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Domestic abuse is violence or other forms of abuse by one person against another person that they are, or were, in an intimate relationship with. The abuse may be physical, sexual, psychological, emotional or financial. Domestic abuse can affect children and other family members.
The following Sections are included on this page in relation to Domestic Violence:
- Domestic Violence and the Law
- What are the orders a court can make?
- Am I eligble?
- How and Where can I apply.
Domestic violence refers to the use of physical or emotional force or threat of physical force, including sexual violence, in an intimate relationship. As well as physical violence, domestic violence can also involve:
- emotional abuse
- the destruction of property
- controlling behaviour such as isolation from friends, family and other potential sources of support
- threats to others including children
- control over access to money, personal items, food, transportation and communication.
The Domestic Violence Act 2018 consolidates the law on domestic violence and provides for additional protections for victims of domestic violence.
The Act introduces a new offence of coercive control of a spouse, civil partner or intimate partner. Coercive control is a pattern of intimidation, humiliation and controlling behaviour that causes fear of violence or serious distress that has a substantial impact on the victim's day-to-day activities.
Under domestic violence legislation, the main kinds of protection available are safety orders and barring orders - see 'What are the orders a court can make'.
You can also find more information the Citizens Information website.
A barring order
This order prohibits the respondent from being violent or threatening to be violent to you and/or your children. This order means that the respondent must leave the place where you live together for a certain length of time. It can also forbid the respondent from following you, communicating with you (including by electronic means) or entering the place where you live. The end date of the order is usually stated by the court.
A safety order
This order prohibits the respondent from being violent or threatening to be violent to you and/or your children. This order can also forbid the respondent from coming to the place where you live if you do not live together. It can also forbid the respondent from following you or communicating with you (including by electronic means). The end date of the order is usually stated by the court.
Urgent temporary orders for immediate protection
If you need protection immediately you should apply for an urgent temporary order. You do not have to tell the respondent that you are making this application at this time. This is called an “ex-parte” application.
A Protection Order is a Temporary Safety Order that the court can put in place until the full hearing for a Barring Order or Safety Order has been finalised by the court.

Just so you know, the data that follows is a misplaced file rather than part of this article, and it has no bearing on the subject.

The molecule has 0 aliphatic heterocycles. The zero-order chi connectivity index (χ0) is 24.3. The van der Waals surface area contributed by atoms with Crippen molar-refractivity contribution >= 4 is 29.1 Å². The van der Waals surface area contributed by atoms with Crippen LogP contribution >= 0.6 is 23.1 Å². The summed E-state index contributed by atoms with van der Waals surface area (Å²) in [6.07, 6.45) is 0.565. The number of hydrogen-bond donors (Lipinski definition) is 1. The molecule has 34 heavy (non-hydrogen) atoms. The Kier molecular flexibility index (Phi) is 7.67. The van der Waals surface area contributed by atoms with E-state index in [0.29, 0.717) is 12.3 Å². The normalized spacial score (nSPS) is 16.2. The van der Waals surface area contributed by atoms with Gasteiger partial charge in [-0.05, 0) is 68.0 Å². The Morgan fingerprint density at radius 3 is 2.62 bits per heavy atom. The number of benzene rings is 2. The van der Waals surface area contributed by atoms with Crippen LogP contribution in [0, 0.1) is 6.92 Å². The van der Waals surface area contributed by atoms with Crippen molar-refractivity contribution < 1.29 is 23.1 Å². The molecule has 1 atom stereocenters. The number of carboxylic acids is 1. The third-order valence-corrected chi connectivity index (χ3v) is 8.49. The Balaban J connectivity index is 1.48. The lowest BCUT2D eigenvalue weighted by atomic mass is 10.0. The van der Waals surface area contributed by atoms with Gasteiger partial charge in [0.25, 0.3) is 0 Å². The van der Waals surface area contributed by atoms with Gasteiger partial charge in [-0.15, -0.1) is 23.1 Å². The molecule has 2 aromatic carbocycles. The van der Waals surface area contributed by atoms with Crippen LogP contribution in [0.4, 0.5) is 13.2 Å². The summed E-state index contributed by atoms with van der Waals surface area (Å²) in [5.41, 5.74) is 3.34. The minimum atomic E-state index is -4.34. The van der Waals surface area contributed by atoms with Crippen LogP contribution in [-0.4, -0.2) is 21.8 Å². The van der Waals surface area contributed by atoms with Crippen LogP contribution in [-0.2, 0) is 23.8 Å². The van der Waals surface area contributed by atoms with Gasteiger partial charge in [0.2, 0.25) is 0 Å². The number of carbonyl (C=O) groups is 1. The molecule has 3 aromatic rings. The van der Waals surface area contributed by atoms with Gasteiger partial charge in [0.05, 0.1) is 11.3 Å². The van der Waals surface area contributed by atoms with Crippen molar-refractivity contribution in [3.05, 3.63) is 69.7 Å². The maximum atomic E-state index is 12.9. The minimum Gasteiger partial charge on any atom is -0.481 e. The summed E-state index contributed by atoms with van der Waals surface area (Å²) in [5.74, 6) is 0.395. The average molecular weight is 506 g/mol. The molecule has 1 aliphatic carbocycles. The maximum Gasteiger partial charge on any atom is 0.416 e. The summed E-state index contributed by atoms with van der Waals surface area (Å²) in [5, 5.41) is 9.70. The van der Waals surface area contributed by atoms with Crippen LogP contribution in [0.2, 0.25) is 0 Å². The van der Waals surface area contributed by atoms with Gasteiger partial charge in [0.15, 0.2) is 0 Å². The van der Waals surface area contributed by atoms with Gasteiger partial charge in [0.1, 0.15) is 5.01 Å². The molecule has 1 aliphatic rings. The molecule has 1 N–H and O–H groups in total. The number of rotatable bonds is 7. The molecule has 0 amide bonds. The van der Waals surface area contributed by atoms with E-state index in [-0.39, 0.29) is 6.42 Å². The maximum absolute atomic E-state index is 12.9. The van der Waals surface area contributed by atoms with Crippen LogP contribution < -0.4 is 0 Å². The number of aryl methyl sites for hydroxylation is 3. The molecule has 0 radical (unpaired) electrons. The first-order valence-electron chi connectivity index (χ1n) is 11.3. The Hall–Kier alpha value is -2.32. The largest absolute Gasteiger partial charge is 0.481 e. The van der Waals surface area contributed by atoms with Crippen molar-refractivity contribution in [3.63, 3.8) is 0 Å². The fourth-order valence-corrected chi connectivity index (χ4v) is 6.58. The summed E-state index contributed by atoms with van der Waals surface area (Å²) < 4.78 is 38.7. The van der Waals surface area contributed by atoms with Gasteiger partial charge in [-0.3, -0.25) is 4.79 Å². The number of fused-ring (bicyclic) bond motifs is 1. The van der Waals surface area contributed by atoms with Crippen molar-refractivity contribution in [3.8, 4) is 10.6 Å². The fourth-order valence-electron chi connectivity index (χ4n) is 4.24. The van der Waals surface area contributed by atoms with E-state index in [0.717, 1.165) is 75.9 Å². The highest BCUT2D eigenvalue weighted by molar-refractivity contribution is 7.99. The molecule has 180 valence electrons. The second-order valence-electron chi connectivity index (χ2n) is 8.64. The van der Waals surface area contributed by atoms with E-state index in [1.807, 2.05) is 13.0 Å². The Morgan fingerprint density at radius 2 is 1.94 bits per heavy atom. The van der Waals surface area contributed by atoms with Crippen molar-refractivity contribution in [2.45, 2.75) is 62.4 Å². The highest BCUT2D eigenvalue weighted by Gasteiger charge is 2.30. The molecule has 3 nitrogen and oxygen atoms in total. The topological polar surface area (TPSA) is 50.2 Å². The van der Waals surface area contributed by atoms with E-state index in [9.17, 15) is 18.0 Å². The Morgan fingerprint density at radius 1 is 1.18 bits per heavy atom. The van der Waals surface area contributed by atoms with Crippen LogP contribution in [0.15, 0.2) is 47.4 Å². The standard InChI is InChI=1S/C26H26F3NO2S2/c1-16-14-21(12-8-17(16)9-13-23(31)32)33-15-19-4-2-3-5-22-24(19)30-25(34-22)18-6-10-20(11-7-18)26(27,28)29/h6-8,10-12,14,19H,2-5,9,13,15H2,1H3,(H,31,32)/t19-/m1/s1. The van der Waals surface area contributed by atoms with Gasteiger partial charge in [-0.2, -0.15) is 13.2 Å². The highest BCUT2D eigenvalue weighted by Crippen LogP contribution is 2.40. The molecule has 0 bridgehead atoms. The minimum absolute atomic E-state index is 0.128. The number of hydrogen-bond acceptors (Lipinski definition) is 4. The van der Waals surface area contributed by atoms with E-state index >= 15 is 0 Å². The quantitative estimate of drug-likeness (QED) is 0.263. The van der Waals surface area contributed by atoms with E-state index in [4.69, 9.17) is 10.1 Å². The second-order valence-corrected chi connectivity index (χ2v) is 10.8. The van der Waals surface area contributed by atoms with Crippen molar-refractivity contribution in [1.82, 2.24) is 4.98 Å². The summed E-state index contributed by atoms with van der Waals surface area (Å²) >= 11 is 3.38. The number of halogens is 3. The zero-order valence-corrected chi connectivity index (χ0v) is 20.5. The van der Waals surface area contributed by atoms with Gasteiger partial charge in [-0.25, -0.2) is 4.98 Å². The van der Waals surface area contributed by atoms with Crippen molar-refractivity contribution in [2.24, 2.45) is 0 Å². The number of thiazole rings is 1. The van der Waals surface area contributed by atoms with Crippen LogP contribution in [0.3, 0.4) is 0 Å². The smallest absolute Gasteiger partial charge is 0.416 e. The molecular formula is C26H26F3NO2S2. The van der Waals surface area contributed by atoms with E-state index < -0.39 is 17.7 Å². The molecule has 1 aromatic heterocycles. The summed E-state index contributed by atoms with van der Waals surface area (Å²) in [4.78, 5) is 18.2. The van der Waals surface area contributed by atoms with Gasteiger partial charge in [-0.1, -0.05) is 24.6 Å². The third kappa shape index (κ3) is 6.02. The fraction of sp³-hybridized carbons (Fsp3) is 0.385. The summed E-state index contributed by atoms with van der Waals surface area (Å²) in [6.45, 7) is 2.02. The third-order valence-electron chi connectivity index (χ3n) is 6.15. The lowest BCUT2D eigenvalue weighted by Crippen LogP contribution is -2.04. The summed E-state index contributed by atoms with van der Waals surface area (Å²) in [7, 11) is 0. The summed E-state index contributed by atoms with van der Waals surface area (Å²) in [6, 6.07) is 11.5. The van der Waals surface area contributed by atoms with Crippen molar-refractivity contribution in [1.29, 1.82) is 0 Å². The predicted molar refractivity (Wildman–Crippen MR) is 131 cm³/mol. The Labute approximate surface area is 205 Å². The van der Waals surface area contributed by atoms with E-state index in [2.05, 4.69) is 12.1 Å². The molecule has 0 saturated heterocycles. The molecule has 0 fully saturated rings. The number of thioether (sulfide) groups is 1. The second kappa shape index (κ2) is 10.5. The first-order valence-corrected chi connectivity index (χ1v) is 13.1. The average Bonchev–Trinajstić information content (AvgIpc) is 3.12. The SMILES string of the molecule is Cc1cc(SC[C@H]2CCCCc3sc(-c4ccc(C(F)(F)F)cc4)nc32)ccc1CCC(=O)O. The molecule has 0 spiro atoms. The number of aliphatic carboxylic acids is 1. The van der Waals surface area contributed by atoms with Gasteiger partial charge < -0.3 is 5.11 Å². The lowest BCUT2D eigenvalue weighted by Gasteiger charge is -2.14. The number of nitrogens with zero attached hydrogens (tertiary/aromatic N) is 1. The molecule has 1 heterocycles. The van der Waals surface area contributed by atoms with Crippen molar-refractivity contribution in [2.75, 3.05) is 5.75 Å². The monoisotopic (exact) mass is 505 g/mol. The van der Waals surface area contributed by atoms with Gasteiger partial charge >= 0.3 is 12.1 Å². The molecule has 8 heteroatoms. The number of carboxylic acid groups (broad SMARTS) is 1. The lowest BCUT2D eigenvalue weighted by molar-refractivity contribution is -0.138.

The two types of temporary barring orders are:
- Interim Barring Order. It remains in place for up to 8 working days until the court hears the full application for the barring order.
- Emergency Barring Order. It remains in place for up to 8 working days. There is no possibility of applying for a full barring order when this ends.
You will have to attend a court hearing and give a sworn statement. The court may issue an order at that hearing.
The respondent will then receive a copy of the court order and the information sworn by you.
If you have been granted an order and the respondent breaks the terms of the order you should immediately call the Gardaí. If the respondent breaks the court order they may be arrested and brought before the criminal courts.
There are different groups of people who can apply for an order under the Domestic Violence Act, 2018. Each of those groups can apply for different categories of orders.
It is important that you are clear about your relationship with the respondent so that you apply to the court for the correct order.
You should let the court/court office know if you have any other current family law proceedings in place.
The table below is a guide that may help you decide what you want to apply to the court for.
|Relationship to Respondent||Barring||Safety||Protection||
A person who lived with the respondent in an intimate relationship before making the application (co-habitant)
|A person who was in an intimate relationship with the respondent but did not live with them before making the application||N||Y||Y||N||N|
|Parent of the respondent. Respondent has to be of full age and not a dependant||Y*||Y||Y||Y*||Y**|
|Parent of a child whose other parent is the respondent.||N||Y||Y||N||N|
|A person of full age who lives with the respondent. The relationship cannot be a contractual one such as landlord/tenant||N||Y||Y||N||N|
*Applicant must have same or greater legal or beneficial interest as the respondent in the property
**Applicant has none or has less legal or beneficial interest than the respondent in the property
You can go to the court office for the area where you live
You can go to the court office for the area where you would live if the behaviour of the respondent did not require you to live in another area.
Court Rules and Forms
Most applications under the domestic violence legislation are made in the District Court. Order 59 of Court Rules regulates the procedure you must follow to obtain orders from the court. This order also include the forms you must complete to make your application.
Order 59 - District Court Rules
Other help and support
Staff of the Courts Service are unable to provide you with legal advice but you may be entitled to legal aid through the Legal Aid Board.
You can get information and support in relation to applying for a court order from your local domestic abuse support organisation.